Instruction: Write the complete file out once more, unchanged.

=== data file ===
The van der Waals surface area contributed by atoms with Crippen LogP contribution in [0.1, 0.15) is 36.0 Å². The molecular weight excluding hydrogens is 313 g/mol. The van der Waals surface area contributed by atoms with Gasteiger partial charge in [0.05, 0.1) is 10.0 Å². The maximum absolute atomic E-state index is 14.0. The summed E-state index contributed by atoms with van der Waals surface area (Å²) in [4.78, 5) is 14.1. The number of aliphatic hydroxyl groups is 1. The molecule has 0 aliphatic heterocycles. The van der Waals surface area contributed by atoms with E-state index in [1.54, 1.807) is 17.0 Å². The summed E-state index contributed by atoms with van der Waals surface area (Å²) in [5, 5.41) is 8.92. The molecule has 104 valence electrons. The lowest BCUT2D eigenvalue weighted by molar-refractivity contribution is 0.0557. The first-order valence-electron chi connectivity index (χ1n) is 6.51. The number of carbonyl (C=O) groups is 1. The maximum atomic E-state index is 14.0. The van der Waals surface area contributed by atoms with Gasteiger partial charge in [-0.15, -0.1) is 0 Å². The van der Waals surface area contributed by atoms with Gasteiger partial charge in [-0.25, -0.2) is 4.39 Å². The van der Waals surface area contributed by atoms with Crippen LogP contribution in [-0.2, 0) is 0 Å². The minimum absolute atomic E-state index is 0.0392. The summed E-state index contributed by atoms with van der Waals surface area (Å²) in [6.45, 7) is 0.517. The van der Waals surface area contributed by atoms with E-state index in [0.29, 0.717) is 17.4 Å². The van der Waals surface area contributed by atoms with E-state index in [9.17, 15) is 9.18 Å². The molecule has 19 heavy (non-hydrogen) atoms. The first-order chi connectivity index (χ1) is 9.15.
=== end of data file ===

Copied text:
The van der Waals surface area contributed by atoms with Crippen LogP contribution in [0.1, 0.15) is 36.0 Å². The molecular weight excluding hydrogens is 313 g/mol. The van der Waals surface area contributed by atoms with Gasteiger partial charge in [0.05, 0.1) is 10.0 Å². The maximum absolute atomic E-state index is 14.0. The summed E-state index contributed by atoms with van der Waals surface area (Å²) in [4.78, 5) is 14.1. The number of aliphatic hydroxyl groups is 1. The molecule has 0 aliphatic heterocycles. The van der Waals surface area contributed by atoms with E-state index in [1.54, 1.807) is 17.0 Å². The summed E-state index contributed by atoms with van der Waals surface area (Å²) in [5, 5.41) is 8.92. The molecule has 104 valence electrons. The lowest BCUT2D eigenvalue weighted by molar-refractivity contribution is 0.0557. The first-order valence-electron chi connectivity index (χ1n) is 6.51. The number of carbonyl (C=O) groups is 1. The maximum atomic E-state index is 14.0. The van der Waals surface area contributed by atoms with Gasteiger partial charge in [-0.15, -0.1) is 0 Å². The van der Waals surface area contributed by atoms with Gasteiger partial charge in [-0.25, -0.2) is 4.39 Å². The van der Waals surface area contributed by atoms with Crippen LogP contribution in [-0.2, 0) is 0 Å². The minimum absolute atomic E-state index is 0.0392. The summed E-state index contributed by atoms with van der Waals surface area (Å²) in [6.45, 7) is 0.517. The van der Waals surface area contributed by atoms with E-state index in [0.29, 0.717) is 17.4 Å². The van der Waals surface area contributed by atoms with E-state index in [9.17, 15) is 9.18 Å². The molecule has 19 heavy (non-hydrogen) atoms. The first-order chi connectivity index (χ1) is 9.15.